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Mystery plants: Bush lespedeza, Mexican hydrangea, and Rattlebox

by Janet B. Carson October 15, 2022 at 11:51 a.m.
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Bush Lespedeza – Lespedeza thunbergii – This deciduous member of the bean family is  a sprawling shrub that grows like a living fountain, with lush, arching branches.  From late summer through fall it is covered in pinkish-purple pea-like blooms.

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 It will grow in full sun to partial shade, but the more sun it gets, the better it blooms.  It does bloom on the new growth, so any pruning that is needed should be done in the late winter/early spring as new growth is just beginning.   It is hardy statewide in Arkansas, and drought tolerant once established.

Mexican hydrangea, Cashmere bouquet or Rose glory bower – Clerodendrum bungei is native to China-not Mexico, nor is it even related to hydrangeas.  It gets the common name Mexican hydrangea because it has a mophead flower, reminiscent of hydrangeas.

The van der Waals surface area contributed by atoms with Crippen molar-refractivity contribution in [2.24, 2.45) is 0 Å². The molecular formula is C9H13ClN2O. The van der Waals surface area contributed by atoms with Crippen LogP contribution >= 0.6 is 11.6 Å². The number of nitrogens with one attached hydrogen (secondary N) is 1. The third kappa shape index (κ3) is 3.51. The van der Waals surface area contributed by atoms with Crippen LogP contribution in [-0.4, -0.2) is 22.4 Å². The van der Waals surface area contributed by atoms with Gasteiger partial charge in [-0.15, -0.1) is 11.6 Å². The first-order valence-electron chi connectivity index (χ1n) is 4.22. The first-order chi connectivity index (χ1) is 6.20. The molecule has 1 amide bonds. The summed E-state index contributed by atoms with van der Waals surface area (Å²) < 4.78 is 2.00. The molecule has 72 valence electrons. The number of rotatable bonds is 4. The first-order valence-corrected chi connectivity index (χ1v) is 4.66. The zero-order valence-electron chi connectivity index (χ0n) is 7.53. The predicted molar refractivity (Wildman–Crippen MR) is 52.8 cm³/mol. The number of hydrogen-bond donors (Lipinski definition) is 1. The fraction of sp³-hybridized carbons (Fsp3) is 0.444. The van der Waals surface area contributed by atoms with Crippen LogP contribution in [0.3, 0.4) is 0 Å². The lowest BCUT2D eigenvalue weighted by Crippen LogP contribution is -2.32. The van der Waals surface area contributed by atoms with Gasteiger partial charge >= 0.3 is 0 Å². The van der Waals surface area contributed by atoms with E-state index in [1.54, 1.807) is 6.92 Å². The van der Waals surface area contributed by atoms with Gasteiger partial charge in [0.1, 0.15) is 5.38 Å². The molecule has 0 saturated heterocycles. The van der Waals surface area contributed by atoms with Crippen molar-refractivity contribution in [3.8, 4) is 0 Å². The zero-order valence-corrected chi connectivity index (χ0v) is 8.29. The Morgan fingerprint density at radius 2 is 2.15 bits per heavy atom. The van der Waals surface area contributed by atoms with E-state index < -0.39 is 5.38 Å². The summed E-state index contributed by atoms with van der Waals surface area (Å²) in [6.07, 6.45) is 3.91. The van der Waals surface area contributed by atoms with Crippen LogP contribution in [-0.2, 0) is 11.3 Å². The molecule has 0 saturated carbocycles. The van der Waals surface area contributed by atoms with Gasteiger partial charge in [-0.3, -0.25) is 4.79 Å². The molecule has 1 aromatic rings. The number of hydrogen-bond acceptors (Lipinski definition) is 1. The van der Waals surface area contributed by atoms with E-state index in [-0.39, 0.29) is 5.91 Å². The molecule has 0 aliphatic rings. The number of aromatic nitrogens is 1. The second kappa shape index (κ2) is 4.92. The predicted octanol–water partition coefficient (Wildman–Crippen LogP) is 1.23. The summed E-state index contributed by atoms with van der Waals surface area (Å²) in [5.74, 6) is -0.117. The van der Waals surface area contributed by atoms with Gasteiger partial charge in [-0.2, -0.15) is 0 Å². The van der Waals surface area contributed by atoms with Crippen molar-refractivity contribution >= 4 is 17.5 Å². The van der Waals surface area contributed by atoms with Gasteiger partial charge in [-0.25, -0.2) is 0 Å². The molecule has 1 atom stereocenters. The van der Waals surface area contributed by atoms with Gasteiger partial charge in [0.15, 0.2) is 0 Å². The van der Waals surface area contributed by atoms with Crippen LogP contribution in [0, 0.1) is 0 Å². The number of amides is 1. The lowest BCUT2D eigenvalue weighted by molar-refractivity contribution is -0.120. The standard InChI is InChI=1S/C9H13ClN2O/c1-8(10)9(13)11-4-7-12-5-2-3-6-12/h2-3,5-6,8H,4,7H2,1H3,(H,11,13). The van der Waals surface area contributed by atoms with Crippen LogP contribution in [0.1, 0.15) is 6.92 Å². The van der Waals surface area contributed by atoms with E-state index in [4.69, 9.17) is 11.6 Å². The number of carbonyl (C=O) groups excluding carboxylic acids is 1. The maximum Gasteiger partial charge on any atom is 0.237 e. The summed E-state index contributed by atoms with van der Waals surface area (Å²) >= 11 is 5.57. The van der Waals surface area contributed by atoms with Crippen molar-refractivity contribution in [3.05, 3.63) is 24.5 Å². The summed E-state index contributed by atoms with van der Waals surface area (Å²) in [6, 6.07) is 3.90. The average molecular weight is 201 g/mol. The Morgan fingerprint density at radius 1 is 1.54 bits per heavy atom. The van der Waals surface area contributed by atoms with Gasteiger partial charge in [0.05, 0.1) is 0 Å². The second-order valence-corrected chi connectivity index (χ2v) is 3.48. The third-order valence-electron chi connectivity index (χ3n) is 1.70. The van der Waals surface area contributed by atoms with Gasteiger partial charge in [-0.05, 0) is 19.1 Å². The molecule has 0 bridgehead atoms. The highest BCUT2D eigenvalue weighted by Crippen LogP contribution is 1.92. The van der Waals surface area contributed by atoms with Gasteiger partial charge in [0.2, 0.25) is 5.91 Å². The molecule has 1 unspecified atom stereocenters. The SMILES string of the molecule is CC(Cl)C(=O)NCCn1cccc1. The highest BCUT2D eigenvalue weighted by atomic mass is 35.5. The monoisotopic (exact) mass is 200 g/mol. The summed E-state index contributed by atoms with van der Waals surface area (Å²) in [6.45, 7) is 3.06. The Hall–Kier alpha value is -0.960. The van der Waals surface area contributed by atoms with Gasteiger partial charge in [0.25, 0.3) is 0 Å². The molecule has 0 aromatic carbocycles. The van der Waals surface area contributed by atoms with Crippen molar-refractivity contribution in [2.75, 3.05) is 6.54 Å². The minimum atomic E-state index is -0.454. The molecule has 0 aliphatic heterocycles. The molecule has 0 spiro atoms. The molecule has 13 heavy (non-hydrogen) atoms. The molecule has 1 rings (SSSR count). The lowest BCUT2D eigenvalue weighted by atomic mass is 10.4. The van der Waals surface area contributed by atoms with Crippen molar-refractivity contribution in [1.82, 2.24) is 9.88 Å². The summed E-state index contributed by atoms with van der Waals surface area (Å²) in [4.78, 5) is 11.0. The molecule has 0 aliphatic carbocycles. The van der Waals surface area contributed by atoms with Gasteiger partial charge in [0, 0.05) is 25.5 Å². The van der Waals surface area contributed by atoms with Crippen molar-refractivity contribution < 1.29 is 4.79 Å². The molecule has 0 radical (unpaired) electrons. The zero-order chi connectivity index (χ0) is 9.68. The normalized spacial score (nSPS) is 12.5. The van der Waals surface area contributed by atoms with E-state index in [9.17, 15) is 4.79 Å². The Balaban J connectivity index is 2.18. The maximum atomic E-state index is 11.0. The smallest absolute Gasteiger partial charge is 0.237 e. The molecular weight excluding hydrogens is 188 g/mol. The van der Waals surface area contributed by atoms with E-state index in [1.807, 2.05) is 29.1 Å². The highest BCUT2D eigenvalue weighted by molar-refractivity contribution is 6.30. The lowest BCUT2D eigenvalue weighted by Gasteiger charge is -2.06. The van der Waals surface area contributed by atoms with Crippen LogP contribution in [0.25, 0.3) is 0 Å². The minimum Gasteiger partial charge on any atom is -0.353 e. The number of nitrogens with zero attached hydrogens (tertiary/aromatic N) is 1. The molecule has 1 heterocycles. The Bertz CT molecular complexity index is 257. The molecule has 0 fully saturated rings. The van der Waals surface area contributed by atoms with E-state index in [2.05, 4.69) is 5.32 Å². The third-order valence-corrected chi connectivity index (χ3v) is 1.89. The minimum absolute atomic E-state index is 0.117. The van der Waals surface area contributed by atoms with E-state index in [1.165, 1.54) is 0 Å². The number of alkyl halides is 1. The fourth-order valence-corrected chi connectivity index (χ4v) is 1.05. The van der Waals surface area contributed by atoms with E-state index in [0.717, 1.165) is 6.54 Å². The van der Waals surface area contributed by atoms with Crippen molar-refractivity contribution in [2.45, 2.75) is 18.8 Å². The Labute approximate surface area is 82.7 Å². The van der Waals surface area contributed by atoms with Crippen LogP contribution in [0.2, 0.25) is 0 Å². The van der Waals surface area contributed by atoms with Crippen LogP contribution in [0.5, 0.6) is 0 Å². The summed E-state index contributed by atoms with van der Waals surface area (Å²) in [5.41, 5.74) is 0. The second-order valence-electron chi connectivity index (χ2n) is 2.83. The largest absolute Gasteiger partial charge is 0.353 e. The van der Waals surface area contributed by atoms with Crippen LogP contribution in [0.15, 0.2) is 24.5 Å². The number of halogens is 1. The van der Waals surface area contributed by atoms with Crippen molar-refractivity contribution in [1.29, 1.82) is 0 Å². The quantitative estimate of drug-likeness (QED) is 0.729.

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 This shade loving perennial can become invasive if not monitored.

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 It spreads by runners and can easily take over, especially in good soil.  It is showy, with a nice fragrance and is attractive to butterflies.  Deer leave it alone, but plant it with caution.  This planting was at the Lonoke county courthouse and was easily 6-7 feet tall and over 10 feet across, making it the largest I have ever seen.


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  Rattlebox – Crotalaria spectabilis
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is an annual member of the bean family.  I had never seen it before my trip to Jackson, TN where it is growing quite nicely at the research station.  Someone guessed a type of baptisia, and I thought so too  (similar growth habit and same family).  The common name Rattlebox comes from the sound the dried seed heads make.
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 I brought back some seeds, and am sowing them now to see if they will come up next year.  I just read that it is poisonous to dogs, so I guess that rules out planting it in the backyard.  Full sun


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